An old missionary couple had been working in Africa for years and were returning to New York to retire. They had no pension; their health was broken; they were defeated, discouraged, and afraid. They discovered they were booked on the same ship as President Teddy Roosevelt, who was returning from one of his big-game hunting expeditions.

  No one paid any attention to them. They watched the fanfare that accompanied the President's entourage, with passengers trying to catch a glimpse of the great man.

  As the ship moved across the ocean, the old missionary said to his wife, "Something is wrong. Why should we have given our lives in faithful service for God in Africa all these many years and have no one care a thing about us? Here this man comes back from a hunting trip and everybody makes much over him, but nobody gives two hoots about us."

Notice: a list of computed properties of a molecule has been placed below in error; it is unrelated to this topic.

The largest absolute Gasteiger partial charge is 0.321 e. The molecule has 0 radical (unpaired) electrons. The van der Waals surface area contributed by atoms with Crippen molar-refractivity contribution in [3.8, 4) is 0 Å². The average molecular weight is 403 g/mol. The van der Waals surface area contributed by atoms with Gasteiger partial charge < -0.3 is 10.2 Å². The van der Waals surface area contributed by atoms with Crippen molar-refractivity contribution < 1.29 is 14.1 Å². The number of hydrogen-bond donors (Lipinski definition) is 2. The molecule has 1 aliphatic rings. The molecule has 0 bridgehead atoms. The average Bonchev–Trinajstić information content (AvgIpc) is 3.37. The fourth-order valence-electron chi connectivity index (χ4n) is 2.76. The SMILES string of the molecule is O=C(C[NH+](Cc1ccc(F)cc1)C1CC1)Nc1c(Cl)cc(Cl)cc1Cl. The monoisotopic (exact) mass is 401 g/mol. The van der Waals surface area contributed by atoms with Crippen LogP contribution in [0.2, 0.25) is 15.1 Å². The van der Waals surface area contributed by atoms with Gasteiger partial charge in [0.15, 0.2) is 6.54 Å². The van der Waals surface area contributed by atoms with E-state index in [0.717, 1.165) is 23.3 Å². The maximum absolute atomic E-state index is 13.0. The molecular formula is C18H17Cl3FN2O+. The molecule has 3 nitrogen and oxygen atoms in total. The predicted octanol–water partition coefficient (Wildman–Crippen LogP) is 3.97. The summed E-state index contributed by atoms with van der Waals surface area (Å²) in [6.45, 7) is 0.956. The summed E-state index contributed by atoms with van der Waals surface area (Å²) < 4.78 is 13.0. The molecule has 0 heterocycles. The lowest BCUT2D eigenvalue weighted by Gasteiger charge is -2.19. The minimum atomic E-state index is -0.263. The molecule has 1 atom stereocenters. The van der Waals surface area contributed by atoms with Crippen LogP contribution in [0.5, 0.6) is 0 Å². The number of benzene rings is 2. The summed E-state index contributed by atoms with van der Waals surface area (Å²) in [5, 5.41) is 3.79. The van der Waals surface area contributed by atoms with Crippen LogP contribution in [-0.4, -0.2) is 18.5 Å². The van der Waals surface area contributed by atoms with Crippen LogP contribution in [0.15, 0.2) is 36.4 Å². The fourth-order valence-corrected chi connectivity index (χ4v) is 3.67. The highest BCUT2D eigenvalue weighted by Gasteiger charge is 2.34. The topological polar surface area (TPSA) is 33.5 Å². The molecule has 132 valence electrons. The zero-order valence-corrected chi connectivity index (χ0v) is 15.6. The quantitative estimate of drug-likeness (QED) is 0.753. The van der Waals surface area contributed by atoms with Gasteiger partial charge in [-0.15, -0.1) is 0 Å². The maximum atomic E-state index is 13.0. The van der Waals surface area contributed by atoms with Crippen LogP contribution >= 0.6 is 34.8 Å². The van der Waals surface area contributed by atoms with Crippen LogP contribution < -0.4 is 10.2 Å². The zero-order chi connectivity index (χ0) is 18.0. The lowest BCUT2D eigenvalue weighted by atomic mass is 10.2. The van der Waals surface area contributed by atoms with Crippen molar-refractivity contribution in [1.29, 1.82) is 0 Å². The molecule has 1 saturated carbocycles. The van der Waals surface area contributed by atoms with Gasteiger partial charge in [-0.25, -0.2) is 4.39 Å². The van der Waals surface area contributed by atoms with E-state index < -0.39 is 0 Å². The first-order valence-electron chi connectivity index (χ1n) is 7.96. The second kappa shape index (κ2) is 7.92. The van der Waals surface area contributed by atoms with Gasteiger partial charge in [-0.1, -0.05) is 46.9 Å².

"Dear, you shouldn't feel that way," his wife said.

  "I can't help it; it doesn't seem right."

  When the ship docked in New York, a band was waiting to greet the President. The mayor and other dignitaries were there. The papers were full of the President's arrival, but no one noticed this missionary couple. They slipped off the ship and found a cheap flat on the East Side, hoping the next day to see what they could do to make a living in the city.

  That night the man's spirit broke. He said to his wife, "I can't take this; God is not treating us fairly."

  His wife replied, "Why don't you go in the bedroom and tell that to the Lord?"